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Light On Light Through

You'll hear a little of this and lot of that on Light On Light Through - my reviews of great television series, my interviews with authors and creative media people and their interviews of me, my political commentary, thoughts about my favorite cars and food and space travel, discussions of my music, and a few of my readings from my science fiction stories. These are usually audio and a few are video.  In the first years, starting in 2006, I put up a new episode at least once a month.  More recently, it became more or less often than once a month, usually a lot less often.  But in the Fall of 2018, I began getting more in the mood to podcast, and you can expect new episodes now a little more frequently.  - Paul Levinson


Sep 11, 2007

I continue to be fascinated - haunted, even - by Martin Scorsese's 2005 film about Bob Dylan, No Direction Home.  I'd seen large pieces of it before, but saw the whole movie for the first time just a few nights ago.

Dylan's performance of "With God On Our Side" at the Newport Folk Festival with Joan Baez in the summer of 1963 is the high point of the movie.  His voice never sounded better - Joan Baez's voice has always sounded great.  She takes him by the hand out on stage, and the two waifs open up with what is probably the most powerful anti-war song ever written - we all go to war irrationally thinking and claiming God's on our side.  This is exactly what Mike Huckabee said in defense of staying the course in Iraq, when Ron Paul spoke out in last week's debate about the war being wrong, strategically, as well as unconstitutional.  Dylan's lyrics are, sadly, as searingly relevant today as in 1963.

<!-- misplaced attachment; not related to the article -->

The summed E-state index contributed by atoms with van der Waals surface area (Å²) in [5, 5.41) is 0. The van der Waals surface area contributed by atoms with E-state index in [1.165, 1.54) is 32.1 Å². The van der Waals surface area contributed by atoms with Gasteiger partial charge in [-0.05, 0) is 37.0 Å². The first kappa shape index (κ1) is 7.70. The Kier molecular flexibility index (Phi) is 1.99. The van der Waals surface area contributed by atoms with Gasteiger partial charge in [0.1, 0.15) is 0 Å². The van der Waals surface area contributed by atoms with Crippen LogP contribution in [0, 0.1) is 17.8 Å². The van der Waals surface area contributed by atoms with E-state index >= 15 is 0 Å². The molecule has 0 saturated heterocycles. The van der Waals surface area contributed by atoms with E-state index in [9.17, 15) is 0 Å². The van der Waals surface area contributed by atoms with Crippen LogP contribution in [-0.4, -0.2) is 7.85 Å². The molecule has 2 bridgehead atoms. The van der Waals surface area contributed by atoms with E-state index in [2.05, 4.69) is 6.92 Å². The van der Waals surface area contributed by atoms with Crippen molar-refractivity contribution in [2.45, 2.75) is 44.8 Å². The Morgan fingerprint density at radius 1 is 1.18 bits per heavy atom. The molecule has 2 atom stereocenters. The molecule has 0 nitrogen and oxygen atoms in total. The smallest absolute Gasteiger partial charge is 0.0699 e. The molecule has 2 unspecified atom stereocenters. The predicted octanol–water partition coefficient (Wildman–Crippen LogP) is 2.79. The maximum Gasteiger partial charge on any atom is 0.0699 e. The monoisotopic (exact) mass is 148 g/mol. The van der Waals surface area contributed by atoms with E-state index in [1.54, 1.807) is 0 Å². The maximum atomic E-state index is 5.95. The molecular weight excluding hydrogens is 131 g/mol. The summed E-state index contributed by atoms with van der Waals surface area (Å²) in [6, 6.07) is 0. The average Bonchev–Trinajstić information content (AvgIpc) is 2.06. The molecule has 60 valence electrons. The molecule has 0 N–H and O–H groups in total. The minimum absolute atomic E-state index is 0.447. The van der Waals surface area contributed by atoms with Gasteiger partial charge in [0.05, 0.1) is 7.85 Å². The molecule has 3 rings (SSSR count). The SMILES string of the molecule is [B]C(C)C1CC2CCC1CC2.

But by 1964, Dylan was singing another kind of song at the Newport Festival - "Mr. Tambourine Man".  This was the pivotal transitional song. The lyrics are sublime, but they never had much relevance to any current event.  The Newport crowd applauded, willing to give Dylan the benefit of the doubt.  He was, after all, still acoustic, and still sincere.

But Dylan was singing "Like A Rolling Stone" in 1965 in Newport, with electric backing.  In just two years, he had morphed from the most powerful, splendid, social critic ever known in folk song to a caustic, psychedelic commentator on the human condition.  Someone who even, for the first time, it seemed, may even have been sarcastic and condescending to his audience. For all of that, he got booed...

I've always loved both of Dylan's phases.  But given the state of the world today, I miss the Dylan who sang up there with Joan Baez, and still wonder at the transformation.  The assassination of JFK, Dylan's wanting some of the fame enjoyed by the Beatles, just needing to move on to other things - these were no doubt  important factors.  But, somehow, insufficient, either singly or in concert, to explain just what happened to Dylan....